Trump's EPA Wants to Hear from You About Revising 2025 Fuel Economy Guidelines

Public comment period opens for plans to potentially revise stricter gas mileage requirements.

AP Photo/Susan Walsh

You've got a voice in this fight. On Thursday, the Department of Transportation and the Environmental Protection Agency opened an official public comment period regarding the Trump Administration's decision to reconsider fuel economy standards for U.S. cars and trucks for the 2022–2025 time frame. 

The move will give the public a chance to deliver their input as to whether the standards, which aim to raise overall corporate average fuel economy levels to 54.5 miles per gallon by the 2025 model year. The EPA will also be looking onto whether existing standards for 2021 model year light-duty vehicles are, as the agency put it, "appropriate."

The public comment period will be open for 45 days; the EPA will also host a public hearing, though it has not announced when and where that will take place. 

The review must be completed by April 1, 2018. If the Trump Administration's review of existing fuel economy proposals finds them unrealistic, the EPA will release a new set of proposed mileage standards for public review. 

“We want to increase public participation, listen to those impacted directly by our regulations and use the best available information and data to inform our regulatory actions,” EPA administrator Scott Pruitt said in a press release.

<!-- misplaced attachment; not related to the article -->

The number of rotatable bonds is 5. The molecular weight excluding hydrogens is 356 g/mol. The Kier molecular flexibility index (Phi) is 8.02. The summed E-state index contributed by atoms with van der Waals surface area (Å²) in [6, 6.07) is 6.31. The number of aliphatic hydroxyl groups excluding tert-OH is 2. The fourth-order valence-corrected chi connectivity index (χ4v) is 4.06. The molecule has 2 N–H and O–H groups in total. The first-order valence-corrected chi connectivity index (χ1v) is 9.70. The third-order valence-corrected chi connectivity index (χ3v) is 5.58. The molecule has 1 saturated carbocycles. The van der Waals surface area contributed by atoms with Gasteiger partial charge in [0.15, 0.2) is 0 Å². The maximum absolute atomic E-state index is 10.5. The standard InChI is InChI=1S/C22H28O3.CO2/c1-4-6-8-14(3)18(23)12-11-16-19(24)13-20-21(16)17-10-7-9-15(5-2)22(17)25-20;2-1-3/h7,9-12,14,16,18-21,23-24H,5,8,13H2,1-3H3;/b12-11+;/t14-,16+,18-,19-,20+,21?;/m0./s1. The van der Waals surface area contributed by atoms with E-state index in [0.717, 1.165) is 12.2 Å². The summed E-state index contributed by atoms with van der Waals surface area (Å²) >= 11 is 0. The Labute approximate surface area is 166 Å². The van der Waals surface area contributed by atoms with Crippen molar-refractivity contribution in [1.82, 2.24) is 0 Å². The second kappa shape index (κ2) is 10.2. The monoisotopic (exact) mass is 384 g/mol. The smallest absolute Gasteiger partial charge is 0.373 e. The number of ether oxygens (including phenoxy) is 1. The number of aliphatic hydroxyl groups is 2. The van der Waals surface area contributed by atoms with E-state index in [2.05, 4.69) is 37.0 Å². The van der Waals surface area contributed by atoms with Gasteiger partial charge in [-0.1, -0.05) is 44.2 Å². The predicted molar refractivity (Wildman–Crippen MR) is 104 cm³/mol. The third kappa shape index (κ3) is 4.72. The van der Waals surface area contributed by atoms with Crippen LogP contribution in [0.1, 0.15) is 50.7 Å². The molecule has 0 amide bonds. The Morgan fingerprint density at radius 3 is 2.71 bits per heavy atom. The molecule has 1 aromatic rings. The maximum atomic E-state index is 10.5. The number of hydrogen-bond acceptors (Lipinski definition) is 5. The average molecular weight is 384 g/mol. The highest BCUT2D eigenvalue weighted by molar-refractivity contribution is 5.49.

Pruitt also used the statement to take something of a potshot at the Obama-era EPA. 

"We are moving forward with an open and robust review of emissions standards, consistent with the timeframe provided in our regulations,” he said. "We encourage the public to submit the best-available and most up-to-date information, so that we can get back on track with what the regulation actually requires of the Agency."

While the 2022–2025 fuel economy guidelines were not originally supposed to be locked in until April 2018, the previous administration acted swiftly to secure the plans in place as well as possible before Trump's inauguration in January 2017. That didn't stop the White House from reversing course come March, after a gaggle of automotive industry executives beseeched the Oval Office to be lenient. And indeed, that seems to be the new administration's intended course; a report from Reuters last month suggested the EPA and DOT were considering an alternative that would freeze CAFE standards at 2021 levels through 2025. 

Pictured: EPA administrator Scott Pruitt speaks while Donald Trump looks on.